When he arrived in Sydney and took a survey of the situation, he realised the supreme importance of the absent document, and wisely concealed himself until it should come to hand, as he expected, in a few months' time. While he was in hiding, the leading Catholics and the liberal Protestants presented a memorial to the Governor of the day, General Macquarie, stating the circumstances of the case, and respectfully asking him to recognise the newly-arrived archpriest. True to the discreditable traditions of his office, the General's only reply to this very reasonable request was that the memorialists were guilty of a gross piece of presumption.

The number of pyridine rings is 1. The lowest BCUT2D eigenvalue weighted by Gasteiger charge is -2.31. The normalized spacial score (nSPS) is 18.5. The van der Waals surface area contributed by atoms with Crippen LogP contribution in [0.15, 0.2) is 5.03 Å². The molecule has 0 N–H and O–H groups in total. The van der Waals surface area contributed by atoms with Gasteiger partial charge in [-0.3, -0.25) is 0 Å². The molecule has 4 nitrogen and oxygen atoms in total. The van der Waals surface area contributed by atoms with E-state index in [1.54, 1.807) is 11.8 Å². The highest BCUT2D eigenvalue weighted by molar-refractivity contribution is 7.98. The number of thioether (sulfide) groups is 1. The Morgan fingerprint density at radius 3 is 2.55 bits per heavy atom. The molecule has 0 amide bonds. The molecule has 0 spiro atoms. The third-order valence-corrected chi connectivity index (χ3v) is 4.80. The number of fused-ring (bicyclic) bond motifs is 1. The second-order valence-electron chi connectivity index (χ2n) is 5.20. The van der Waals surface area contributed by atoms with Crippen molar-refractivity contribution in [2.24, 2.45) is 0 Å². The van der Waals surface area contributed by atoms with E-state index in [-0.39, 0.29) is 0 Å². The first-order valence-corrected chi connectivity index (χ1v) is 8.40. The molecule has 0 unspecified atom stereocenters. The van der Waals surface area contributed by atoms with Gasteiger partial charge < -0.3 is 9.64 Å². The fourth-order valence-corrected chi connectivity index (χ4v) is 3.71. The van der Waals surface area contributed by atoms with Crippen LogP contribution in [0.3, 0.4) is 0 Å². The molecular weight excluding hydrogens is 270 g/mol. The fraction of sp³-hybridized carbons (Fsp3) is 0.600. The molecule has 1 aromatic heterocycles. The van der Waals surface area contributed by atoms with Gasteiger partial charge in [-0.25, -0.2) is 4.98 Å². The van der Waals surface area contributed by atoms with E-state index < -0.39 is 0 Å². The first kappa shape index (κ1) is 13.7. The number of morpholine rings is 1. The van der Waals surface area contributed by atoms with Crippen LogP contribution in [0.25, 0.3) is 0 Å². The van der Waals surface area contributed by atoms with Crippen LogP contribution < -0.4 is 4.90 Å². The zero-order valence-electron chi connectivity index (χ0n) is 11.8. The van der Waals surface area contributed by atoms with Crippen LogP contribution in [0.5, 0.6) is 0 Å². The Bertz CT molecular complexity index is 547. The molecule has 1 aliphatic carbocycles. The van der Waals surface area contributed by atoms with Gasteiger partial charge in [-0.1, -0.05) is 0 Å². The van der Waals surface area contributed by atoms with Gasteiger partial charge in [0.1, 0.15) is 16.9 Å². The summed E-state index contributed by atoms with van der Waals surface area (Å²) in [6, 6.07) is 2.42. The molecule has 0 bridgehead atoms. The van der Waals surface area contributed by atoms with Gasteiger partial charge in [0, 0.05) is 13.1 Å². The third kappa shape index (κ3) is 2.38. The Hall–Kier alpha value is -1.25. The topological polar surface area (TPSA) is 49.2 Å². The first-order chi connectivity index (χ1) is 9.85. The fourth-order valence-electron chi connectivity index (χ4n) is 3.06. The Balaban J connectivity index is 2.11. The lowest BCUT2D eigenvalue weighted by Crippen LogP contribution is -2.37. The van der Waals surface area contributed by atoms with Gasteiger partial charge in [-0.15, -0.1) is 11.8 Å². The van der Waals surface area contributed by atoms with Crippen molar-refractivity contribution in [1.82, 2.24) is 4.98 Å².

This answer sufficed to show what would be the fate of Father O'Flinn if his hiding-place became known to the authorities. The secret was well kept for a couple of months, during which the Catholics of Sydney, in regular batches, enjoyed the unwonted and unspeakable blessing of assisting, though by stealth, at the celebration of the holy sacrifice of the Mass. Father O'Flinn also succeeded in baptising hundreds of young Catholics who had grown up in the ten years of spiritual darkness that had covered the land. Getting bolder by degrees, he ventured into the out-settlements, collected his scattered people, celebrated mass for their benefit, and gave them instructions both in the English and the Irish language. Long years afterwards, a venerable old man told Dr. Ullathorne, now Bishop of Birmingham, that Father O'Flinn "had the sweetest and the swiftest tongue of Irish that ever I heard." The same aged colonist gave an additional significant piece of information, viz.: that he "never spoke a word of English himself until it was made fifty lashes to speak a word of Irish." When, in his zeal to remedy the mischief of the past. Father O'Flinn ventured out into the open and went about doing good, he ran the risk of arrest at